We’ll start with the Leading Indicators. The most heavily-weighted component is the Average Length of the Manufacturing Workweek (weight = 0.2781), shown below with the average length of the construction workweek. Both workweeks have regained their pre-recession levels, which is typically interpreted as a positive signal. Also notice that neither indictor “led” the previous recession, but instead behaved more like lagging indicators.
The chart below presents the Manufacturing Workweek (shaded area) with Total Manufacturing Employment. Although the length of the workweek is back up, since 2001 five million fewer manufacturing workers are putting in 41.5 hours per week. With the workweek back up, but the manufacturing sector continuing to shed jobs, I’ll rate the Manufacturing Workweek indicator zero.
The second leading indicator is the ISM’s New Manufacturing Orders Index (weight = 0.1651). The index has been in a clear downtrend, and has fallen below the key 50 level (suggesting contraction). Notice how previous recessions have been preceded by similar downtrends. I will rate this indicator -1.
The University of Michigan’s Consumer Sentiment Index (weight = 0.1551) has rebounded recently. Although sentiment is generally lower than it’s been in the last 3 expansions, the uptrend merits a score of +1.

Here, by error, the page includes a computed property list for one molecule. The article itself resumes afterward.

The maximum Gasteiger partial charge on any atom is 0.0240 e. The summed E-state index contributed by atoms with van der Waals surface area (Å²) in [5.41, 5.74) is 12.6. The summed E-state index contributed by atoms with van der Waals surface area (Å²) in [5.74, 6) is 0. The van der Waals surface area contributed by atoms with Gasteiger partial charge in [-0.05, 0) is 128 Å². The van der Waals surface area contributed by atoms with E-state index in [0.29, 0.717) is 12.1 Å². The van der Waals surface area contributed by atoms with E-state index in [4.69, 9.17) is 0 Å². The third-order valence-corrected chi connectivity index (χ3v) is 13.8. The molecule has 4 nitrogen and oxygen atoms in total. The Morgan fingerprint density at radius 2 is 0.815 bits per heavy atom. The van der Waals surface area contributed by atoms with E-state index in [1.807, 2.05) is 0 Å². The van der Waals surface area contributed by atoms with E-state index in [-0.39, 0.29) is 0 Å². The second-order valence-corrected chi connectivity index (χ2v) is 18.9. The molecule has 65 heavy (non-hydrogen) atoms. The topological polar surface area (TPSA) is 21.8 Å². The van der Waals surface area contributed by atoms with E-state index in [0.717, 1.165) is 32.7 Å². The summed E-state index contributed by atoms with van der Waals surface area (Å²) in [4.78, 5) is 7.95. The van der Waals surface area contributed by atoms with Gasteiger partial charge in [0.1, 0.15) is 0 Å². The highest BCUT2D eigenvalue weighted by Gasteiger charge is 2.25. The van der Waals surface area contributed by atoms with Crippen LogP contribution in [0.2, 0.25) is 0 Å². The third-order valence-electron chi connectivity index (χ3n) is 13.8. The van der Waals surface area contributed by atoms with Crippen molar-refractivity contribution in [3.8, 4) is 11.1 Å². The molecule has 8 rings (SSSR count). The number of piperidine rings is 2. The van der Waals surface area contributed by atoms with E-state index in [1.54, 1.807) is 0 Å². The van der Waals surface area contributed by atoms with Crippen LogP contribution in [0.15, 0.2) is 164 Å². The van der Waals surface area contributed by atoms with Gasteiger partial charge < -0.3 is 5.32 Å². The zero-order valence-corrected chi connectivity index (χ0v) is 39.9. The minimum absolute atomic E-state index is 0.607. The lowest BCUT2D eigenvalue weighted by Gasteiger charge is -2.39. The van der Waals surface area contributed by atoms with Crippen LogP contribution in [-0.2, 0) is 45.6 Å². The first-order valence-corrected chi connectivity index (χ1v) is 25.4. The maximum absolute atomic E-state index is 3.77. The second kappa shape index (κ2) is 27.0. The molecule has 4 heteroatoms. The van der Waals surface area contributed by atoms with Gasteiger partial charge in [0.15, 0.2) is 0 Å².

Interest Rate Spread Between the 10-year T-Note and the Fed Funds Rate (weight = 0.1069). This indicator is really a proxy for the slope of the yield curve. A steeply sloped yield curve indicates economic expansion, while a flat or inverted yield curve indicates slowdown or contraction. The curve has been flattening for quite a while, but it is not yet at pre-recession levels, so I’ll rate the indicator zero.
Manufacturers’ New Orders for Consumer Goods (weight = 0.0811). Durable Goods orders deflated by the Personal Consumption Expenditure Index (PCE) are shown below. Although the indicator rebounds sharply following the last recession, Durable Goods orders are growing more slowly than the rate of inflation over the long term, and exhibits a troubling downturn in mid-2012. This indicator therefore merits a score of zero.
The Conference Board’s proprietary Leading Credit Index is replaced by Total Borrowing by Consumers and Businesses (weight = 0.0794). Borrowing continues increasing, so I’ll rate this indicator +1.
Inflation-Adjusted Level of the S&P 500 (weight = 0.0381). Despite recent advances in stock prices, on an inflation-adjusted basis, the US stock market remains mired in a secular bear phase. I will therefore rate this indicator zero.